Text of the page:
Here Are the World's Most Popular Drugs, According to Sewage Data
A new study compiled wastewater data from an estimated 60 million people across more than 30 countries to see which drugs were most used, and where.
Published on October 25, 2019

A seven-year-long research project led by Spanish scientists has determined which drugs are preferred by specific countries, based on wastewater samples collected near the world’s largest cities. 

Similar wastewater studies this year showed that folks in Washington State consumed more cannabis than those in Amsterdam, and people in Vancouver took more opioids than their other Canadian neighbors. However, this latest study, published on Wednesday in the journal Addiction, compiled wastewater data from all over the world to compare drug levels among various nations. 

According to the report, this was the “largest wastewater‐based epidemiology study ever performed in terms of cities (120) and countries (37) involved and of the monitoring duration (2011–17).” 

“The team avoided collecting samples during public holidays, when higher-than-average drug use might skew the results,” wrote Becky Ferreira at VICE. The researchers also “tried to account for contamination of prescribed drugs that might leave the same chemical fingerprints as their illegal variants.”

The drugs of interest included methamphetamine, amphetamine, cocaine, and MDMA (a.k.a ecstasy or molly). Sadly, although the researchers looked for THC (weed) in the wastewater samples, they did not include it in their final analyses, likely because THC does not dissolve in water like the other drugs mentioned here. The study’s dates started in 2011 and ended in 2017. Below is what the researchers discovered. 

Gallery — Ecstasy Pills That Mimic Famous Brands and Logos:

Cocaine: Europe

Europe’s wastewater showed the highest levels of cocaine use, with far higher levels of the drug than even the South and Central American countries where coca is grown and processed into cocaine. 

Amphetamine: Europe

Europe also got top scores (do we even call them that?) for amphetamine use. Unlike in the US, Europe does not recognize certain forms of amphetamines as pharmaceutical medicines, such as dextroamphetamine, better known as Adderall. So, unlike wastewater studies for amphetamines in the US, all levels detected in Europe are from illicit use.

MDMA: The Netherlands

While the so-called “love drug” may be popular throughout Asia, North America, and Europe, one specific country in Europe rolled harder than anywhere else. In fact, three Dutch cities beat out the entire planet in regard to MDMA use: Eindhoven, Utrecht, and Amsterdam. This should come as no surprise, as the Netherlands, and Amsterdam in particular, is considered the world’s busiest hub for MDMA trafficking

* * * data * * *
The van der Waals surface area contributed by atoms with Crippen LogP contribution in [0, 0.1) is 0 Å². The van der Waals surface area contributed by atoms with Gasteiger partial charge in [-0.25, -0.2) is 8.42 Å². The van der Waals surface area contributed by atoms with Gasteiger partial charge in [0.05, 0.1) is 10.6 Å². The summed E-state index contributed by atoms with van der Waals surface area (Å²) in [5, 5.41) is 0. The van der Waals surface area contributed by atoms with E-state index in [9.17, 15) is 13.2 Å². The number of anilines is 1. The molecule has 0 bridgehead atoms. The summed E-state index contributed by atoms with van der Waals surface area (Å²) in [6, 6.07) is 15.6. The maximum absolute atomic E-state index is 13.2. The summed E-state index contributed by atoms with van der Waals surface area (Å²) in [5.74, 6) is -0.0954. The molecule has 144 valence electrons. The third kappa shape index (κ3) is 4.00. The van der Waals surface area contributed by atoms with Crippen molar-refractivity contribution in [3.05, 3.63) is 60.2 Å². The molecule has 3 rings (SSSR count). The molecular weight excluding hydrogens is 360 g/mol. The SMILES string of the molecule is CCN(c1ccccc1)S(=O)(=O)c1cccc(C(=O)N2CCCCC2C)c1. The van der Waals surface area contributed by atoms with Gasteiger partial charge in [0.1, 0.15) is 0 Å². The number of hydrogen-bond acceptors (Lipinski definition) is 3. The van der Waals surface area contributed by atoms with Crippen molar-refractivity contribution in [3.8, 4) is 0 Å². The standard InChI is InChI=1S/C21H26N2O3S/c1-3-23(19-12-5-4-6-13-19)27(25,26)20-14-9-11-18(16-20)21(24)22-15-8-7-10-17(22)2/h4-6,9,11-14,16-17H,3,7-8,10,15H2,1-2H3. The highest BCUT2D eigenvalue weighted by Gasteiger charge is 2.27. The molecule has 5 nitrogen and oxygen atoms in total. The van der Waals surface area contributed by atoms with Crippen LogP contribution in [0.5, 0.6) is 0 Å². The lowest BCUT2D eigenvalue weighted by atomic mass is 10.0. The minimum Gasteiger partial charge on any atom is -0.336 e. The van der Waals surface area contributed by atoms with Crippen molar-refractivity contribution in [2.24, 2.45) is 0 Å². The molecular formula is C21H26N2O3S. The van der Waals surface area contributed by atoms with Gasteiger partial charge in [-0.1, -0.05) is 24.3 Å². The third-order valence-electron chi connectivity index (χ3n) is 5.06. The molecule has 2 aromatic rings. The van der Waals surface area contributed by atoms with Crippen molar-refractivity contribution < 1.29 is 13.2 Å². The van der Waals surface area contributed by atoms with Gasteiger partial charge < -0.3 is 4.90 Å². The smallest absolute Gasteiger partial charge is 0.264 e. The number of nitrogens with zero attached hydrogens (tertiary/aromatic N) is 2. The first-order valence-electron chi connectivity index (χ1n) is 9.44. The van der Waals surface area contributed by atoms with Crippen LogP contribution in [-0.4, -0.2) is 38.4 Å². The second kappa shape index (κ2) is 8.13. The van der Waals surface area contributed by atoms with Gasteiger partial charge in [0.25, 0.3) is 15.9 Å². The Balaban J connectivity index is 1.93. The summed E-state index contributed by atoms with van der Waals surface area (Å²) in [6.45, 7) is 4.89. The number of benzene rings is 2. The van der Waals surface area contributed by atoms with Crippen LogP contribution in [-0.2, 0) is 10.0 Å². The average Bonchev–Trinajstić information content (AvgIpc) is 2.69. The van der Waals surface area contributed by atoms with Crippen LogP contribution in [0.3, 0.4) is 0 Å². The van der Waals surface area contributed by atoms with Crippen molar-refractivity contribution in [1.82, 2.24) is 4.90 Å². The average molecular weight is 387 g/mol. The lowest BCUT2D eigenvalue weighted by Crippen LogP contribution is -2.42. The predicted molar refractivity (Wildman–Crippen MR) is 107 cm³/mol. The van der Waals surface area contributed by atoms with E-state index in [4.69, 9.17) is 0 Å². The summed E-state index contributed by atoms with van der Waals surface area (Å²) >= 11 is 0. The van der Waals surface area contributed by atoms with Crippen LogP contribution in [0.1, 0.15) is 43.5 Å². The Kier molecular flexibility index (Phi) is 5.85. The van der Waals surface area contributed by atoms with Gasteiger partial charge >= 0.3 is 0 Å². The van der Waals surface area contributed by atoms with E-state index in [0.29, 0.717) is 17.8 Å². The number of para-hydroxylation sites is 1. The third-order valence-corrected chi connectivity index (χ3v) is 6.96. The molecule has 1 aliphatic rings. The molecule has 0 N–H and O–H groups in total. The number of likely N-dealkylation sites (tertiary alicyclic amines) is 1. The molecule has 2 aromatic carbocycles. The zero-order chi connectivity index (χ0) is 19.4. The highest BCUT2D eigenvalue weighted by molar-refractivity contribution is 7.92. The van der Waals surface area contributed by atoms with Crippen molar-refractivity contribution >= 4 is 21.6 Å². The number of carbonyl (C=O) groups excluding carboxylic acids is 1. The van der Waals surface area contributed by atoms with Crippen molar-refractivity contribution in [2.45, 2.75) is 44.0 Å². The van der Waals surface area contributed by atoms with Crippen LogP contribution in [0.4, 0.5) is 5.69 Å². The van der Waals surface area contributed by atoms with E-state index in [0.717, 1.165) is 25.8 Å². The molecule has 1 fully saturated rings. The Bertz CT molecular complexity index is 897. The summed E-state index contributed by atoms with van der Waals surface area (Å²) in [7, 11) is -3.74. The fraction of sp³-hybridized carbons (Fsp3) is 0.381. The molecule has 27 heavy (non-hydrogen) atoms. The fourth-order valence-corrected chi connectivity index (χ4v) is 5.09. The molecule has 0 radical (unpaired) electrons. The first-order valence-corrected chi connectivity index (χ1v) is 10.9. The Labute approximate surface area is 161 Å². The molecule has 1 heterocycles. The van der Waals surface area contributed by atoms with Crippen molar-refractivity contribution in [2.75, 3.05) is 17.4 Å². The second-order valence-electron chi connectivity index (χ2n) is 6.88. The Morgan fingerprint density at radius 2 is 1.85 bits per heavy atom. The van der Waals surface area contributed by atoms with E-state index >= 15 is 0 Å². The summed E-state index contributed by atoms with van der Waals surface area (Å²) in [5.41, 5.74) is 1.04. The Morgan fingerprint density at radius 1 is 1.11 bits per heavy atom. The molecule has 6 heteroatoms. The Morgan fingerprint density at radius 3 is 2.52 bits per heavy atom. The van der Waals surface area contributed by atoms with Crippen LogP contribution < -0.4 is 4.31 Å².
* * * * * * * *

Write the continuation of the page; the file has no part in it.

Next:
Meth: North America and Australasia 

Oh, c’mon. You’re not really surprised by this, are you? The US, Canada, Australia, and New Zealand prefer tweeking on crystal meth over the feel-good vibes of MDMA and the rock-star status of cocaine. 

And while Europe’s overall meth usage was fairly low compared to the rest of the world, Eastern Europe showed relatively high levels of getting amped. Meth was most popular in Bratislava, Piestany, and Prague.

The World’s Most Drugged-Out Cities

The study also included “combined dose” data — where they basically added up the wastewater drug levels and compared them to a city’s population — to determine which cities consumed the most drugs overall. 

Those cities are Antwerp, Amsterdam, Zurich, London, Barcelona, and Athens — which, if you remember your high school geography, are all in Western Europe. Outside of Europe, the highest cities included Medellín, Colombia; Adelaide, Australia; and Seattle, Washington.

So, there you have it: Seattle is the most intoxicated city in the US — even more so than LA, New York, or Miami.

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Randy Robinson
Based in Denver, Randy studied cannabinoid science while getting a degree in molecular biology at the University of Colorado. When not writing about cannabis, science, politics, or LGBT issues, they can be found exploring nature somewhere in the Rocky Mountains. Catch Randy on Twitter and Instagram @randieseljay
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